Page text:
• Ensure your home is photogenic. A picture is worth a thousand words. Make sure your home lends itself to high-quality photos that will really make your listing shine.
  • Address obvious repairs. If there’s a broken window, dent in the door, or nonworking faucet, fix it before you list the home. You can bet it will show up on the buyer’s inspection and need fixing anyway.
  • Add little details and touches that matter. At the end of the day, the property needs to feel like a potential home to buyers. Small touches like fresh flowers or the smell of warm cookies can make all the difference.
  • Prep yourself and your family – particularly for the showing aspect of selling a house. What’s your exit strategy? Where will you go during showings, and how will you keep the place clean? Having a plan in place is vital before you open your doors to prospective buyers.

What other preparations can you make prior to putting your property on the market?

Identify repairs and make a plan

Normal wear and tear can add up, especially if you’ve lived in your home for a long period of time. From a door that squeaks to a window that sticks or a toilet that runs until you jiggle the handle, it’s easy to ignore minor issues that seem like quirks.

Buyers, however, may see these quirks as problems that lower the value of your home or as bargaining chips during the closing process. If you have too many noticeable repairs, buyers may also wonder if more serious issues lurk below the surface, and that could prevent them from making a good offer.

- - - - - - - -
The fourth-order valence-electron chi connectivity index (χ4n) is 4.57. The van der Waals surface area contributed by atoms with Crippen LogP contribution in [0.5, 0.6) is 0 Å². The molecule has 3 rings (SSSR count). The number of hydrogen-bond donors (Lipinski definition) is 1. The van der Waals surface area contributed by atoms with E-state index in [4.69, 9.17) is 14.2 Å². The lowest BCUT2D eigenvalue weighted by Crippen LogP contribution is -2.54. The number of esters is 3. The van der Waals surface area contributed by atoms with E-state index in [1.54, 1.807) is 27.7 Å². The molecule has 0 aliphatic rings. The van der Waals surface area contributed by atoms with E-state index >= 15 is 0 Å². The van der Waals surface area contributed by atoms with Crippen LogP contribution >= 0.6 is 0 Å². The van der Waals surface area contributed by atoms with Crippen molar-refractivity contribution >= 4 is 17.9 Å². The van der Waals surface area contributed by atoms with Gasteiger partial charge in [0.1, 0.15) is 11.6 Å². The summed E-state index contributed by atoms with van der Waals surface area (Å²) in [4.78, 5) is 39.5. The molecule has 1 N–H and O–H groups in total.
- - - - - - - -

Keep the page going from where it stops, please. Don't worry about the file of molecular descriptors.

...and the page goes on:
Declutter and clean – make it feel spacious

Big kitchens, bathrooms and storage tend to be big selling points so it can help to make your rooms look as spacious as possible. Professional home stagers recommend that you remove 50% of your items.

Go through your home, decluttering and organising spaces. Don’t just shove belongings in closets, cabinets, attics and basements, as buyers look inside all of those places. Use storage bins that can be tucked under beds or neatly stacked in a basement or closet.

Decluttering also includes furniture. The scale of your pieces should match the size of the room, and buyers should be able to easily walk around spaces without bumping into furniture. Make sure furnishings don’t block doors, windows or architectural features. In a small living room, for example, consider removing end tables or accent chairs. Such moves aren’t convenient, but remember, they’re temporary.

Depersonalise your home and help buyers to see its full potential